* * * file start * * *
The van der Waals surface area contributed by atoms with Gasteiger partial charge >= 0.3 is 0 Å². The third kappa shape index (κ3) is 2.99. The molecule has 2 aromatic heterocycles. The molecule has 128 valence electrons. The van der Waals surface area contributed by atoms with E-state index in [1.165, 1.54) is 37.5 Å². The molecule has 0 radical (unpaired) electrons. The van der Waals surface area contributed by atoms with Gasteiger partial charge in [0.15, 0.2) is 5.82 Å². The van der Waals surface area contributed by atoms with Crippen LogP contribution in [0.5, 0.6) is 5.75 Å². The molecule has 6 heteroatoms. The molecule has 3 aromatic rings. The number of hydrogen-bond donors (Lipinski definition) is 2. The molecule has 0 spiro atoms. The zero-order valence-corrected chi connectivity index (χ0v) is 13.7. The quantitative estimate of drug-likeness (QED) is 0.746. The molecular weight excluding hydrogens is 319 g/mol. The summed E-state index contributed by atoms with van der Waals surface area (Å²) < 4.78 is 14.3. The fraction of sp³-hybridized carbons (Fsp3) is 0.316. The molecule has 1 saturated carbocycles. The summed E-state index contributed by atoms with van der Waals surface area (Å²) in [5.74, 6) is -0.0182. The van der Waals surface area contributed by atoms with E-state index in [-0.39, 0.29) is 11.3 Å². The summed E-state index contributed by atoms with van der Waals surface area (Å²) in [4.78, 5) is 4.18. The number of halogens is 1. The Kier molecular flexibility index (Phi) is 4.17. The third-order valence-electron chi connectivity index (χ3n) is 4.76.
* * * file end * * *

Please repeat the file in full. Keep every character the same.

The van der Waals surface area contributed by atoms with Gasteiger partial charge >= 0.3 is 0 Å². The third kappa shape index (κ3) is 2.99. The molecule has 2 aromatic heterocycles. The molecule has 128 valence electrons. The van der Waals surface area contributed by atoms with E-state index in [1.165, 1.54) is 37.5 Å². The molecule has 0 radical (unpaired) electrons. The van der Waals surface area contributed by atoms with Gasteiger partial charge in [0.15, 0.2) is 5.82 Å². The van der Waals surface area contributed by atoms with Crippen LogP contribution in [0.5, 0.6) is 5.75 Å². The molecule has 6 heteroatoms. The molecule has 3 aromatic rings. The number of hydrogen-bond donors (Lipinski definition) is 2. The molecule has 0 spiro atoms. The zero-order valence-corrected chi connectivity index (χ0v) is 13.7. The quantitative estimate of drug-likeness (QED) is 0.746. The molecular weight excluding hydrogens is 319 g/mol. The summed E-state index contributed by atoms with van der Waals surface area (Å²) < 4.78 is 14.3. The fraction of sp³-hybridized carbons (Fsp3) is 0.316. The molecule has 1 saturated carbocycles. The summed E-state index contributed by atoms with van der Waals surface area (Å²) in [5.74, 6) is -0.0182. The van der Waals surface area contributed by atoms with E-state index in [-0.39, 0.29) is 11.3 Å². The summed E-state index contributed by atoms with van der Waals surface area (Å²) in [4.78, 5) is 4.18. The number of halogens is 1. The Kier molecular flexibility index (Phi) is 4.17. The third-order valence-electron chi connectivity index (χ3n) is 4.76.